On the second day he created the sky and on the third day he created the land.

And on the fourth day he said, ‘Screw this, I’ve got light, sky, and land, now I’ll create a little team from Flushing called the NEW YORK METS!!!!!!!!!’ (but first I’ll create Flushing)

So it must be said, so it must be done!

And on the 5th day he created GO TIME.

OH YEAH, LADIES, IT’S YOUR 2015 WORLD SERIES STARRING THE GREATEST TEAM EVER, THE METS!!!!

[crowd noise] HAAAAAAAAAAAAAAAAAAAAAAAAAAA

LET’S GO METS, LET’S GO METS. I BLESS METS, I BLESS METS!!!!

CASEY STENGAL
MARV THORNBERRY
RICHIE ASHBURN
ROGER CRAIG
TOMMY AGEE
TOM SEAVER
DON CLENDENON
MR MET
GERRY GROTE
NOLAN RYAN
CLEON JONES
JON MATLACK
TUG MCGRAW
WILLIE MAYS
DUFFY DYER
KEN BOSWELL
LEE MAZILLI
FELIX MILAN
JOEL YOUNGBLOOD
DAVE KINGMAN
RUSTY STAUB
GEORGE FOSTER
NEIL ALLEN
KEITH HERNANDEZ
RON DARLING
GARY CARTER
DOC GOODEN
DARYL STRAWBERRY
HOWARD JOHNSON
KEVIN MCREYNOLDS
GREGG JEFFREYS
DAVE MAGADAN
BOBBY BONILLA
VINCE COLEMAN
MACKEY SASSER
JEFF KENT
ANTHONY YOUNG
BENNY AGBAYANI
JOHN FRANCO
JON OLERUD
CARLOS DELGADO
JOSE REYES
DAVID WRIGHT
JACOB DEGROM
JERYS FAMILIA
CESPEDES
YOU GET THE PICTURE….

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Getting it right…wrong.

Posted by keithosaunders on August 10, 2015

umps

The worst thing that’s happened to sports in the past decade is the proliferation of instant replay. Nothing makes me reach for the remote faster than the sight of a zebra going under the hood for a 3+ minute booth review.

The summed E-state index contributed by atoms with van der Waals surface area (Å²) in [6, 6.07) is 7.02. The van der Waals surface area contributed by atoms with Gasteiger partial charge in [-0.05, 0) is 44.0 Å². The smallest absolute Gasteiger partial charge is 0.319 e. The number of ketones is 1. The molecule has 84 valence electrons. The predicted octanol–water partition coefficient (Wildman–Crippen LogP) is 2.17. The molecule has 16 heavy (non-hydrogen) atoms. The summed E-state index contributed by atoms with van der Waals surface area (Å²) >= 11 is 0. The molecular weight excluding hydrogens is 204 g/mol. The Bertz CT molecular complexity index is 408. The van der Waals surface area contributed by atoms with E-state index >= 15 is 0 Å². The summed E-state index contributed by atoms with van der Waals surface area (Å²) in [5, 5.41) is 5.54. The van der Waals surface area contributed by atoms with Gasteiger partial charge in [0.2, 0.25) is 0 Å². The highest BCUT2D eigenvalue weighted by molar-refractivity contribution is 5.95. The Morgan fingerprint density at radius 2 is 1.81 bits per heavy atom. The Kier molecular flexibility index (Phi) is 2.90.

In the case of baseball it is an abomination.  There’s nothing like taking a slow game and slowing it down.  Every single close play at first base is reviewed.  Every single play!  It’s gotten to the point where I feel embarrassed for the umps.  Why do they even bother to make a call when they know it’s going to confirmed or overturned by some slacker in a N.Y. bunker.  Safe, out, who cares?  Let the boys in New York decide. (by the way, where can I apply for that gig? I’d like to sit around in my underwear all night eating pretzels while staring at half a dozen MLB feeds.)

Don’t give me this tripe about ‘getting the call right.’ Are the umps not skilled professionals?  For a hundred years the umps ‘got it right’ well over 90% of the time. Improbable though it is, the game has not only survived but thrived.

Do people even want umps, because if folks are souless enough to trumpet the ‘we have the technology to get it right’ argument then they are tacitly admitting that umpires are an anachronism.  Let the fucking quest tech robots call the balls and strikes and your little bunker boys can review every damn play of the game.